Years of tension in Buganda Kingdom end in all-out riots

Sunday April 19 2020

Disgruntled. An illustration of Katikkiro of

Disgruntled. An illustration of Katikkiro of Buganda Kawalya delivering a message from the Kabaka to his disgruntled subjects outside Mengo. ILLUSTRATIONS BY IVAN SENYONJO 

By Henry Lubega

This month marks 71 years since a group of Baganda stood up to their Kabaka (king). The 1949 riots in Buganda Kingdom were a culmination of protests that started four years earlier.
The April riots were sparked by Kabaka Edward Muteesa’s refusal to address subjects who had escorted eight non-official Baganda representatives to present a petition to him.

The eight representatives were Samwiri Male, Mikaeri Kirima, Yake Kyaze, Paul Mukasa, Gomeri Lwere, Kulanima Musoke, Sedulaka K. Katongole and Eryeza Bwete.
The petitioners demanded democracy in the kingdom, the number of the Lukiiko (Buganda parliament) representatives be increased to 60 from 36, the resignation of Katikkiro (prime minister) Kawalya’s government, the right to gin cotton and right to sell agricultural produce without going through middlemen.

Kyazze told the Kabaka, “The people require democracy to select their own rulers because the elected chiefs will be interested in the welfare of their people. All the people would have been here, but they are prevented by the chiefs from coming here.”
Mukasa presented the demand for 60 representatives to the Lukiiko, saying: “If your subjects were granted 60 representatives, there would be no trouble and there would be understanding between the people and rulers.”
Talking about the right to gin cotton, Bwete, who claimed to be representing the growers, said they were poor because the chiefs colluded with Asian ginners to robe the farmers.

“Every Indian ginner regards his ginnery site as a royal place. We, therefore, need our own ginnery in order to help ourselves. The growers are dying from hunger,” he said, adding: “We, the growers, are angry because of Katikkiro Kawalya. These chiefs receive money from the Indians as a return for the assistance given to them.”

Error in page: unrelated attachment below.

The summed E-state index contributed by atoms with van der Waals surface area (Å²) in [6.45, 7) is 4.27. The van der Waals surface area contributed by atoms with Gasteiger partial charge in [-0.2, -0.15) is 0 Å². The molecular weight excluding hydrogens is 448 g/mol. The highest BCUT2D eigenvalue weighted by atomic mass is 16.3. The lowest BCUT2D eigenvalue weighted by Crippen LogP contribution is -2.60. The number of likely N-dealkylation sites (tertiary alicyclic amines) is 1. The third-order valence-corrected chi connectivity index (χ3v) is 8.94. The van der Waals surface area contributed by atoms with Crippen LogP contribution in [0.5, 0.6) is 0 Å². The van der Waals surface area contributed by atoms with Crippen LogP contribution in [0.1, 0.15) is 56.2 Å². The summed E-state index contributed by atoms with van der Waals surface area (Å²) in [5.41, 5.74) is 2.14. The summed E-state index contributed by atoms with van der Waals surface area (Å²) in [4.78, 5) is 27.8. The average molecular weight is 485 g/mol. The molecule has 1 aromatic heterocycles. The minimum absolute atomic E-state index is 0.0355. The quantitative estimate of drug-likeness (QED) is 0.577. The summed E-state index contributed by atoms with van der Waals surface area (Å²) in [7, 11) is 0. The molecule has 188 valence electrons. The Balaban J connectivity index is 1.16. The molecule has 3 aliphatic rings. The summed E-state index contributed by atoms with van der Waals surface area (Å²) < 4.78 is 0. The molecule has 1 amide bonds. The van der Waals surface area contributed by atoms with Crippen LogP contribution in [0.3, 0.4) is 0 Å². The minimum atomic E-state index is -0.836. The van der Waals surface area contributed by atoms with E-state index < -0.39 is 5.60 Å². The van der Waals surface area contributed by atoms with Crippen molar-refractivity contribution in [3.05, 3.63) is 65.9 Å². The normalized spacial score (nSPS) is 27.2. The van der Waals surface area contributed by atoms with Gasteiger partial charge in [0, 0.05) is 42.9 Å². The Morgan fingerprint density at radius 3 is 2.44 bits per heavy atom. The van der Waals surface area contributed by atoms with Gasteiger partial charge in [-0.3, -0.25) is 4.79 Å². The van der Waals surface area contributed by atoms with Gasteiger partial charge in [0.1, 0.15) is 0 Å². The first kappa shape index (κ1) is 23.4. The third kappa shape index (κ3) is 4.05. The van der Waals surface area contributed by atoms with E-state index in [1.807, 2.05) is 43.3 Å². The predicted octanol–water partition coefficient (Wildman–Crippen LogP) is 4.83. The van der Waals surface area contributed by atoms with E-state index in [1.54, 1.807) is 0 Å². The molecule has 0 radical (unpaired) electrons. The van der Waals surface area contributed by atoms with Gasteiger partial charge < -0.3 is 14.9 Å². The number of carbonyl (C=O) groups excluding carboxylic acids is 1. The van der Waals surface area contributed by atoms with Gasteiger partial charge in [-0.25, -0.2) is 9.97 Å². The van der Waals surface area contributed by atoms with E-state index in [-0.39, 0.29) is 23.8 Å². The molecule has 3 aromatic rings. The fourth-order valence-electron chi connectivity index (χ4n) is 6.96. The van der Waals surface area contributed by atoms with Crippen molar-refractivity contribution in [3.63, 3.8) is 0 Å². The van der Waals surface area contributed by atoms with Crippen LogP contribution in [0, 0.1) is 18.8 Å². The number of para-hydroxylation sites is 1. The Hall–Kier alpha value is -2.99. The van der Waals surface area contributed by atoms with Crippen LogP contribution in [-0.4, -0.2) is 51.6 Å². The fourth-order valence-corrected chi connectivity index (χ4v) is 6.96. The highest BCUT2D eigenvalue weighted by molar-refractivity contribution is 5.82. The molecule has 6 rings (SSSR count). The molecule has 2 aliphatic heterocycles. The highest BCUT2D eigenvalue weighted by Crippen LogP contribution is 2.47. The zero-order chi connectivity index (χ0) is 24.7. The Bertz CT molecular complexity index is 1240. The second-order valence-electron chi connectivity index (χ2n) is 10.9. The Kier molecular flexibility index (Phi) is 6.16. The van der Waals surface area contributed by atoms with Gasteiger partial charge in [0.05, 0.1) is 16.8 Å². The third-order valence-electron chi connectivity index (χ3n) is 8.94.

Musoke made the plea for Kawalya’s government to resign. “Your present rulers are after their own peace and not peace for the general public. We have neither intrigue nor jealous. Your Highness will not be able to grant peace to the public whilst retaining the present rulers,” he said.
While presenting the petition on selling agricultural produce, Lwere said: “Kawalya’s government may kill us; let us die. All the people say it’s better to die. Buganda is now like Hitler’s Germany. We have come before your highness ready for imprisonment, but we have spoken the truth.”

As each member of the eight-man team gave details of the petition, the number of their supports outside kept swelling. After listening to the petitions, Muteesa asked the team if they wanted to cause an apprising, before walking out of the room.

An illustration of Katikkiro Kawalya fleeing
An illustration of Katikkiro Kawalya fleeing back to the palace after facing angry subjects.

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An official response was then sent shortly after through the Katikkiro. According to the protectorate government report titled ‘Report of the Commission of Inquiry into the Disturbances in Buganda during April 1949,’ the Kabaka’s response read:
“With reference to the three matters which you have spoken of, they are laid down in the 1900 Agreement. I, myself, have a great duty to keep the 1900 Agreement and I believe that you also agree with the agreement… With regard to the ginning of cotton and selling of your produce directly, I will go into the matter after having received the advice of my advisers. Tell your people to return to their homes.”
When the Kabaka’s response was read out to the crowds outside the palace, they got rowdy and vowed not to leave until Muteesa himself addressed them.

Police was called in to disperse the crowds, but the pandemonium that ensued after saw both lives and property lost.